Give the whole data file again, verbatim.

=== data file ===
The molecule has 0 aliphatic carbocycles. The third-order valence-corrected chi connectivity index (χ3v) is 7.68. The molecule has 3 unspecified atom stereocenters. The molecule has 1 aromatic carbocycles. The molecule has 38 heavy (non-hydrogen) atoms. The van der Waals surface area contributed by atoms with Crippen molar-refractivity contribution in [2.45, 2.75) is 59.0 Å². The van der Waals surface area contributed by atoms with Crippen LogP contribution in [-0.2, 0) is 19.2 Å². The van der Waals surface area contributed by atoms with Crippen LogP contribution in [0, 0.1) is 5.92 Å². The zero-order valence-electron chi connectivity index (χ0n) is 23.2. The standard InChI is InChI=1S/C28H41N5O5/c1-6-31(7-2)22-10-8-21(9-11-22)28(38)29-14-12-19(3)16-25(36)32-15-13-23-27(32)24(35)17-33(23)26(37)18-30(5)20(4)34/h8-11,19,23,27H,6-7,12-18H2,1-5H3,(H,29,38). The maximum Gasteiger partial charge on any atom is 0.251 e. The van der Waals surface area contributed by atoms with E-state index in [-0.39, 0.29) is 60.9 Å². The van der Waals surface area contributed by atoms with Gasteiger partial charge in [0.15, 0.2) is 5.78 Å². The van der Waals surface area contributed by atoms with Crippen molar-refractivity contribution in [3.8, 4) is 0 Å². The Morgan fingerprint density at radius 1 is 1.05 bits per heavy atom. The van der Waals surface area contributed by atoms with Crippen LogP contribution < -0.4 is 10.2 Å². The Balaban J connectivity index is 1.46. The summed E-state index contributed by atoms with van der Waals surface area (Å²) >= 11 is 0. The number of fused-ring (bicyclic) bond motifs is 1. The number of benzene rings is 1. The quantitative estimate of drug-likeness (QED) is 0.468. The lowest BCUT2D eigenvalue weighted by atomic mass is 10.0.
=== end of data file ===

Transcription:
The molecule has 0 aliphatic carbocycles. The third-order valence-corrected chi connectivity index (χ3v) is 7.68. The molecule has 3 unspecified atom stereocenters. The molecule has 1 aromatic carbocycles. The molecule has 38 heavy (non-hydrogen) atoms. The van der Waals surface area contributed by atoms with Crippen molar-refractivity contribution in [2.45, 2.75) is 59.0 Å². The van der Waals surface area contributed by atoms with Crippen LogP contribution in [-0.2, 0) is 19.2 Å². The van der Waals surface area contributed by atoms with Crippen LogP contribution in [0, 0.1) is 5.92 Å². The zero-order valence-electron chi connectivity index (χ0n) is 23.2. The standard InChI is InChI=1S/C28H41N5O5/c1-6-31(7-2)22-10-8-21(9-11-22)28(38)29-14-12-19(3)16-25(36)32-15-13-23-27(32)24(35)17-33(23)26(37)18-30(5)20(4)34/h8-11,19,23,27H,6-7,12-18H2,1-5H3,(H,29,38). The maximum Gasteiger partial charge on any atom is 0.251 e. The van der Waals surface area contributed by atoms with E-state index in [-0.39, 0.29) is 60.9 Å². The van der Waals surface area contributed by atoms with Gasteiger partial charge in [0.15, 0.2) is 5.78 Å². The van der Waals surface area contributed by atoms with Crippen molar-refractivity contribution in [3.8, 4) is 0 Å². The Morgan fingerprint density at radius 1 is 1.05 bits per heavy atom. The van der Waals surface area contributed by atoms with Crippen LogP contribution < -0.4 is 10.2 Å². The Balaban J connectivity index is 1.46. The summed E-state index contributed by atoms with van der Waals surface area (Å²) >= 11 is 0. The number of fused-ring (bicyclic) bond motifs is 1. The number of benzene rings is 1. The quantitative estimate of drug-likeness (QED) is 0.468. The lowest BCUT2D eigenvalue weighted by atomic mass is 10.0.